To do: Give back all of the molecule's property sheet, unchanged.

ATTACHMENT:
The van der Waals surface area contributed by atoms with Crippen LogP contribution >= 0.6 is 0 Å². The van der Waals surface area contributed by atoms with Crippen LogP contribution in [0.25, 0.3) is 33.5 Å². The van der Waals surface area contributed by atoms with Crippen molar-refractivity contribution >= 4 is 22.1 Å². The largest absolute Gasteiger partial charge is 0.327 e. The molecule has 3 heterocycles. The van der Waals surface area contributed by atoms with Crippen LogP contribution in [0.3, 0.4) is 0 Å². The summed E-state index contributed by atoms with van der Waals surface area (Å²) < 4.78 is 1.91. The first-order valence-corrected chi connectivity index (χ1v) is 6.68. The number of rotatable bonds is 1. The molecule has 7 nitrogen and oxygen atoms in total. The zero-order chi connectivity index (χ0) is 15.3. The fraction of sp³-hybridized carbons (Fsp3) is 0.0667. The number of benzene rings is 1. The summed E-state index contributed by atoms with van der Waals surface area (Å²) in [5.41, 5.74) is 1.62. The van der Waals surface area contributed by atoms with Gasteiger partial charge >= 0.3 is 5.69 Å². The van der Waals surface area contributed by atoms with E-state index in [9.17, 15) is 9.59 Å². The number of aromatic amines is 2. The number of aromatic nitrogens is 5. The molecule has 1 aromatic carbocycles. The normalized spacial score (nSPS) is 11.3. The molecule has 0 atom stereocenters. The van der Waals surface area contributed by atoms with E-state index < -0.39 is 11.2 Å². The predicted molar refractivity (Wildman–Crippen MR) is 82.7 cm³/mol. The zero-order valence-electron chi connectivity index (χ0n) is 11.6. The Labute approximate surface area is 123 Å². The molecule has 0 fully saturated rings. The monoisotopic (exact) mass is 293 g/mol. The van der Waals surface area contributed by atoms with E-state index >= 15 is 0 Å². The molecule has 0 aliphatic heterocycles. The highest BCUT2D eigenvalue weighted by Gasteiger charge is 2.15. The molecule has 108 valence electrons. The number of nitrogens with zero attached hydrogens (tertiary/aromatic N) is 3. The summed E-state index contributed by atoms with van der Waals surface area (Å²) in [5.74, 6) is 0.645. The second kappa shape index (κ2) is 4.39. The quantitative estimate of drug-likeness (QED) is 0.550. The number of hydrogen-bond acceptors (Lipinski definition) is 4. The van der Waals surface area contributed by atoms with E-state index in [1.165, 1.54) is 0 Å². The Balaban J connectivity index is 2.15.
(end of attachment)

The van der Waals surface area contributed by atoms with Crippen LogP contribution >= 0.6 is 0 Å². The van der Waals surface area contributed by atoms with Crippen LogP contribution in [0.25, 0.3) is 33.5 Å². The van der Waals surface area contributed by atoms with Crippen molar-refractivity contribution >= 4 is 22.1 Å². The largest absolute Gasteiger partial charge is 0.327 e. The molecule has 3 heterocycles. The van der Waals surface area contributed by atoms with Crippen LogP contribution in [0.3, 0.4) is 0 Å². The summed E-state index contributed by atoms with van der Waals surface area (Å²) < 4.78 is 1.91. The first-order valence-corrected chi connectivity index (χ1v) is 6.68. The number of rotatable bonds is 1. The molecule has 7 nitrogen and oxygen atoms in total. The zero-order chi connectivity index (χ0) is 15.3. The fraction of sp³-hybridized carbons (Fsp3) is 0.0667. The number of benzene rings is 1. The summed E-state index contributed by atoms with van der Waals surface area (Å²) in [5.41, 5.74) is 1.62. The van der Waals surface area contributed by atoms with Gasteiger partial charge >= 0.3 is 5.69 Å². The van der Waals surface area contributed by atoms with E-state index in [9.17, 15) is 9.59 Å². The number of aromatic amines is 2. The number of aromatic nitrogens is 5. The molecule has 1 aromatic carbocycles. The normalized spacial score (nSPS) is 11.3. The molecule has 0 atom stereocenters. The van der Waals surface area contributed by atoms with E-state index < -0.39 is 11.2 Å². The predicted molar refractivity (Wildman–Crippen MR) is 82.7 cm³/mol. The zero-order valence-electron chi connectivity index (χ0n) is 11.6. The Labute approximate surface area is 123 Å². The molecule has 0 fully saturated rings. The monoisotopic (exact) mass is 293 g/mol. The van der Waals surface area contributed by atoms with E-state index >= 15 is 0 Å². The molecule has 0 aliphatic heterocycles. The highest BCUT2D eigenvalue weighted by Gasteiger charge is 2.15. The molecule has 108 valence electrons. The number of nitrogens with zero attached hydrogens (tertiary/aromatic N) is 3. The summed E-state index contributed by atoms with van der Waals surface area (Å²) in [5.74, 6) is 0.645. The second kappa shape index (κ2) is 4.39. The quantitative estimate of drug-likeness (QED) is 0.550. The number of hydrogen-bond acceptors (Lipinski definition) is 4. The van der Waals surface area contributed by atoms with E-state index in [1.165, 1.54) is 0 Å². The Balaban J connectivity index is 2.15.